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Sherritt's brush with nature Add to ...


When bulldozers began clearing the forest for the biggest industrial project in the history of Madagascar, they left the felled trees on the ground for 48 hours to allow hundreds of traumatized lemurs to escape.

It didn't quite work. Eleven of the rare primates died from stress and lack of food, according to environmental experts working on the Canadian-led project.

It's just one example of the environmental challenges facing Sherritt International Corp. as it tackles one of the biggest and most sensitive mining projects in the world: a massive $4.5-billion nickel mine in the middle of a pristine rain forest in a biodiversity hot spot.

The Ambatovy nickel project is already dogged by financial and political crises. Nickel prices have plummeted, and the project's capital costs have soared.

Sherritt announced in February that its estimated costs have ballooned to $4.52-billion (U.S.) from $3.4-billion, and it admitted that it lacked the capacity to finance its share of the project. The Toronto-based company suffered a $456-million (Canadian) writedown on the project in the fourth quarter.

Sherritt owns 40 per cent of the project, while Japanese and South Korean companies have smaller shares and SNC-Lavalin Group Inc. SNC-T of Montreal owns a 5-per-cent stake.

Madagascar, meanwhile, has been consumed by political violence, with a new president taking power in a coup and deadly clashes continuing between protesters and security forces.

The new regime has made noises about a review of mining contracts and it ordered police to raid foreign miners to hunt for alleged mercenaries, although Sherritt has been unaffected so far.

Even as Sherritt searches for financial help and political stability, the company must solve a series of daunting environmental problems, knowing that its actions are already under criticism from ecological activists in Madagascar and elsewhere.

Madagascar, the world's fourth-biggest island, is one of the most distinctive biological sites on Earth. About 70 per cent of its animals and 90 per cent of its plants are endemic, found nowhere else in the world.

Sherritt's nickel mine - adjacent to several national parks and reserves - occupies a 1,340-hectare footprint in the middle of a crucial biodiversity site, home to five endangered lemur species and many other rare plants and animals.

The damage from the mine is already visible in the rain forests of Andasibe, just a few kilometres from one of Madagascar's most famous national parks, where Sherritt has torn a 50-metre-wide gash in a pristine forest to make room for its 220-kilometre slurry pipeline.

Sherritt's official goal is to produce "no net harm" and "no species loss" to Madagascar's forests and animal habitat. The company acknowledges that the biodiversity around the mine site is "highly sensitive." So the mining project is spending millions of dollars on a series of extraordinary environmental measures, ranging from "lemur bridges" (wooden structures above the roads and pipelines to allow the lemurs to cross safely) to the creation of "replacement forests" to offset the forests destroyed by the mine.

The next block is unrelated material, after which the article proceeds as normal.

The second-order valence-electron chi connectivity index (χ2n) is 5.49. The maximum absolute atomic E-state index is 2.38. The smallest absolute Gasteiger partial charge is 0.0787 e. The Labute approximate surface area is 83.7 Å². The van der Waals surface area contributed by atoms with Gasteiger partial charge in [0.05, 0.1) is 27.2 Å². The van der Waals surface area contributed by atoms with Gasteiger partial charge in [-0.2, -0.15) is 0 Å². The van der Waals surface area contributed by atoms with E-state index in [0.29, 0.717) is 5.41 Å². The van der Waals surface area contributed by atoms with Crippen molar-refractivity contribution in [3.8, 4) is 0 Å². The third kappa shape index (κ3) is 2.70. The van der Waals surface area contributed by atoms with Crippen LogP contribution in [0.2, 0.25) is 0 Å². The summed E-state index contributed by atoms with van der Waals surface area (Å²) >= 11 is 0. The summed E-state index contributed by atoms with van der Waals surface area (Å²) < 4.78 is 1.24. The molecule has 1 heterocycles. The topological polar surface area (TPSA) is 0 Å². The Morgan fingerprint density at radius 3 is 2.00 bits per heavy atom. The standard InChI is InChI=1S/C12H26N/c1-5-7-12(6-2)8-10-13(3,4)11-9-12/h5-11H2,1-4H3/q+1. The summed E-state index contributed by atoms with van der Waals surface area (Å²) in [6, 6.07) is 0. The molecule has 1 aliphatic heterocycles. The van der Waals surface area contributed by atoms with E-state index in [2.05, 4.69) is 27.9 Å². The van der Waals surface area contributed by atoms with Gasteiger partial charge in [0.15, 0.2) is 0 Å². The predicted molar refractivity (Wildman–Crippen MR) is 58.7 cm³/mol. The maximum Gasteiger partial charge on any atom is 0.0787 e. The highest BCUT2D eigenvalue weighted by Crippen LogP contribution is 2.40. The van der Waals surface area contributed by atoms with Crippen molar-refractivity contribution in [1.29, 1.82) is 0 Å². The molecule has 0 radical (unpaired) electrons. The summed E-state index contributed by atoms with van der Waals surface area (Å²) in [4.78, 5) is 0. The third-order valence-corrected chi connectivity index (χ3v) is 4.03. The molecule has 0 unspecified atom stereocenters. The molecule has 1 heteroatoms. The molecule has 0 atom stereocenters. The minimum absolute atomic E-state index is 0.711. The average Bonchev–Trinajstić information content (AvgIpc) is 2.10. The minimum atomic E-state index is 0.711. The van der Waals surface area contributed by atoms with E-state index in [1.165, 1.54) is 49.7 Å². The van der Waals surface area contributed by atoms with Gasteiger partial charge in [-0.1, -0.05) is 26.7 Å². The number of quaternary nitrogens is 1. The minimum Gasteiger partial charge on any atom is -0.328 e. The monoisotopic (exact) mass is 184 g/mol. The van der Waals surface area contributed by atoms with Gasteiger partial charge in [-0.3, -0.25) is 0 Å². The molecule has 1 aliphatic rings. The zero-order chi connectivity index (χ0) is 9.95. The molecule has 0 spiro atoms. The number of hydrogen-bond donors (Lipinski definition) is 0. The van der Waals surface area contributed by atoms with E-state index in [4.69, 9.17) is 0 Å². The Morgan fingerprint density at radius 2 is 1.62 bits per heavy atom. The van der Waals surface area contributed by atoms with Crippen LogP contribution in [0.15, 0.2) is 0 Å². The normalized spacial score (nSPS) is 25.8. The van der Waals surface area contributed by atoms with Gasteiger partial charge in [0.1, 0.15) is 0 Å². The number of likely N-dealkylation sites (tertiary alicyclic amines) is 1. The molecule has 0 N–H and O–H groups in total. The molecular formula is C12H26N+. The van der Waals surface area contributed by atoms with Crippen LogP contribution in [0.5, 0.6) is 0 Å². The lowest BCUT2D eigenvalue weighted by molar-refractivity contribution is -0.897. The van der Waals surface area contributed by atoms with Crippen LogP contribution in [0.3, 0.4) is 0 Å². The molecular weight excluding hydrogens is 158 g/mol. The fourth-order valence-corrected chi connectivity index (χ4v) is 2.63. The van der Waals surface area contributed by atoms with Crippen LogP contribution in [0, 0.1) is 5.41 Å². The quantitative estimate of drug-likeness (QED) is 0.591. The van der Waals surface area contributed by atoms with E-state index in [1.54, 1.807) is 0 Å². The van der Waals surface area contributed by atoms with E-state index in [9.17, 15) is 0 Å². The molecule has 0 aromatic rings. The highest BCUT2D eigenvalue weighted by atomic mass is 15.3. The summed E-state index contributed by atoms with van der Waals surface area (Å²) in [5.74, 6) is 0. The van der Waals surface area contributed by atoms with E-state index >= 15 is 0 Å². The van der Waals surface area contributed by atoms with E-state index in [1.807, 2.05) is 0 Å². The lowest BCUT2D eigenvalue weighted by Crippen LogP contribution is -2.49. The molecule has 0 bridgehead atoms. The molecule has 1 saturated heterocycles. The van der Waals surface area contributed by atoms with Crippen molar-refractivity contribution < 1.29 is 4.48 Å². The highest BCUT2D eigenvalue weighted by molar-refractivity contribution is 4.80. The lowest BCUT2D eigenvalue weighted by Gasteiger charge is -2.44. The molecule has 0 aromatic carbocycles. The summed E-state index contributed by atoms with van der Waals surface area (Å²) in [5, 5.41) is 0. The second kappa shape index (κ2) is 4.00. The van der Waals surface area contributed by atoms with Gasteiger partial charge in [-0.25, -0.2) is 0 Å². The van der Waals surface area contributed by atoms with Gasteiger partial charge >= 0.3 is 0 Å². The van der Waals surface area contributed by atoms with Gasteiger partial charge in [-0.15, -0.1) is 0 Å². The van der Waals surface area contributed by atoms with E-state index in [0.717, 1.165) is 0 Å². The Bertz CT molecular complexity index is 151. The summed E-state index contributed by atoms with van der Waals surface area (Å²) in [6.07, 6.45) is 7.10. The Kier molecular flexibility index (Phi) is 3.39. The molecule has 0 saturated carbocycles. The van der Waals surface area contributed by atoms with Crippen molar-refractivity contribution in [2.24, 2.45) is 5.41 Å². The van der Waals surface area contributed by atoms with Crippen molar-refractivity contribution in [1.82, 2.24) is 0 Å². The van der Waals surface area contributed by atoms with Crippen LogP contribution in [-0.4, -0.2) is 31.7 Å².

Sherritt and its partners have also agreed to preserve two tracts of original forest above the ore body, sacrificing substantial revenue to preserve samples of the unique habitat.

In one of its most innovative initiatives, the mine is trying to reduce illegal poaching by local villagers who often hunt lemurs as "bush meat." Sherritt plans to help the villagers to develop their own resource industries that will leave the wildlife intact.

A few kilometres from the main mining camp, Sherritt has set up a "Bio Camp" to monitor the project's impact on flora and fauna. The company uses a radio-monitoring system to keep track of hundreds of lemurs, ensuring that they are continuing to cross the pipeline and move safely around the region.

From their tents at the Bio Camp, researchers roam through the forests with tranquilizer-dart guns. When they spot a lemur in the treetops, they shoot it with the dart gun, then wait below with a net until the lemur falls into it. Then they bring the animal back to the camp for a battery of health tests, blood and tissue samples, measurements and monitoring devices, including microchips and radio collars.

At least 220 lemurs have been fitted with radio collars and microchips so far. The monitoring suggests they are able to cross the 50-metre pipeline corridor without any problems, according to project officials. Almost 40 of the lemurs have been moved to a national park to ensure their survival.

Local environmentalists, however, are skeptical. "I'm very sad about this project," said Nirina Rabarison, president of an association of park guides in Andasibe, near the pipeline.

"It creates jobs, but it has destroyed a lot of forest. I don't want to think about it."

Rainer Dolch, co-ordinator of an environmental group called Mitsinjo that manages a nature reserve at Andasibe, said the mining project has not received enough scrutiny from independent scientists. Instead, the government is relying on data from Sherritt itself, he said.

There is already evidence of heavy silting in a local river as a result of erosion caused by the new pipeline, Mr. Dolch said.

"One has to ask why the government issued the environmental permits, if you look at it closely. There are so many things that can be negatively affected by the mine, and it's unclear how they can offset it," he said.


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Source: Company reports

Report on Business Company Snapshot is available for: SHERRITT INTERNATIONAL CORPORATION

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